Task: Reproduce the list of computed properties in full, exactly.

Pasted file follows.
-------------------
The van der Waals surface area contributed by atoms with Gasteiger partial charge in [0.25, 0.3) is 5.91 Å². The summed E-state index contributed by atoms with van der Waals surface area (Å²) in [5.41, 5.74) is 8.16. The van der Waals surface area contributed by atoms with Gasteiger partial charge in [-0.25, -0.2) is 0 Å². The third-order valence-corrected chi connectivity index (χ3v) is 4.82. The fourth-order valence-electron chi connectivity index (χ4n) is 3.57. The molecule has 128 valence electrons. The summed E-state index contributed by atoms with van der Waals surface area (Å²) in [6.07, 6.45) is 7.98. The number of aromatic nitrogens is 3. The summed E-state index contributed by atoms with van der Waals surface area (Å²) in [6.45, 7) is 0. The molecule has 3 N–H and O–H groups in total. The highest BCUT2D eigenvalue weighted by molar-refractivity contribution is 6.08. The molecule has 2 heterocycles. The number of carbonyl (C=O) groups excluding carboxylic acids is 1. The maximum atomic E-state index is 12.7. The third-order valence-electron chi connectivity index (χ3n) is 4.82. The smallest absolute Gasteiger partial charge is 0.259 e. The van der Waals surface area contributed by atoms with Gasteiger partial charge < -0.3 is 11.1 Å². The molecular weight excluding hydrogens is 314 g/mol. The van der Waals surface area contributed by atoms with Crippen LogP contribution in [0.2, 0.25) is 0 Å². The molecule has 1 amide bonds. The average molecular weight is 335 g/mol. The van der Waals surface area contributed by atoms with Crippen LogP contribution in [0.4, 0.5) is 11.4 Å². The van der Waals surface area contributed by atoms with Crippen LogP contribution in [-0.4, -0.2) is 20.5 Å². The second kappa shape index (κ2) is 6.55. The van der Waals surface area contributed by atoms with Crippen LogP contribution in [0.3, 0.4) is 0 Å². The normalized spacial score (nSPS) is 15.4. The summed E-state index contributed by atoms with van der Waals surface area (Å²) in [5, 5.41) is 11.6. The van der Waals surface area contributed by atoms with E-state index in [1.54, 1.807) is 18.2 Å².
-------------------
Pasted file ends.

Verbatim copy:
The van der Waals surface area contributed by atoms with Gasteiger partial charge in [0.25, 0.3) is 5.91 Å². The summed E-state index contributed by atoms with van der Waals surface area (Å²) in [5.41, 5.74) is 8.16. The van der Waals surface area contributed by atoms with Gasteiger partial charge in [-0.25, -0.2) is 0 Å². The third-order valence-corrected chi connectivity index (χ3v) is 4.82. The fourth-order valence-electron chi connectivity index (χ4n) is 3.57. The molecule has 128 valence electrons. The summed E-state index contributed by atoms with van der Waals surface area (Å²) in [6.07, 6.45) is 7.98. The number of aromatic nitrogens is 3. The summed E-state index contributed by atoms with van der Waals surface area (Å²) in [6.45, 7) is 0. The molecule has 3 N–H and O–H groups in total. The highest BCUT2D eigenvalue weighted by molar-refractivity contribution is 6.08. The molecule has 2 heterocycles. The number of carbonyl (C=O) groups excluding carboxylic acids is 1. The maximum atomic E-state index is 12.7. The third-order valence-electron chi connectivity index (χ3n) is 4.82. The smallest absolute Gasteiger partial charge is 0.259 e. The van der Waals surface area contributed by atoms with Gasteiger partial charge < -0.3 is 11.1 Å². The molecular weight excluding hydrogens is 314 g/mol. The van der Waals surface area contributed by atoms with Crippen LogP contribution in [0.2, 0.25) is 0 Å². The molecule has 1 amide bonds. The average molecular weight is 335 g/mol. The van der Waals surface area contributed by atoms with Crippen LogP contribution in [0.4, 0.5) is 11.4 Å². The van der Waals surface area contributed by atoms with Crippen LogP contribution in [-0.4, -0.2) is 20.5 Å². The second kappa shape index (κ2) is 6.55. The van der Waals surface area contributed by atoms with Crippen LogP contribution in [0.3, 0.4) is 0 Å². The normalized spacial score (nSPS) is 15.4. The summed E-state index contributed by atoms with van der Waals surface area (Å²) in [5, 5.41) is 11.6. The van der Waals surface area contributed by atoms with E-state index in [1.54, 1.807) is 18.2 Å².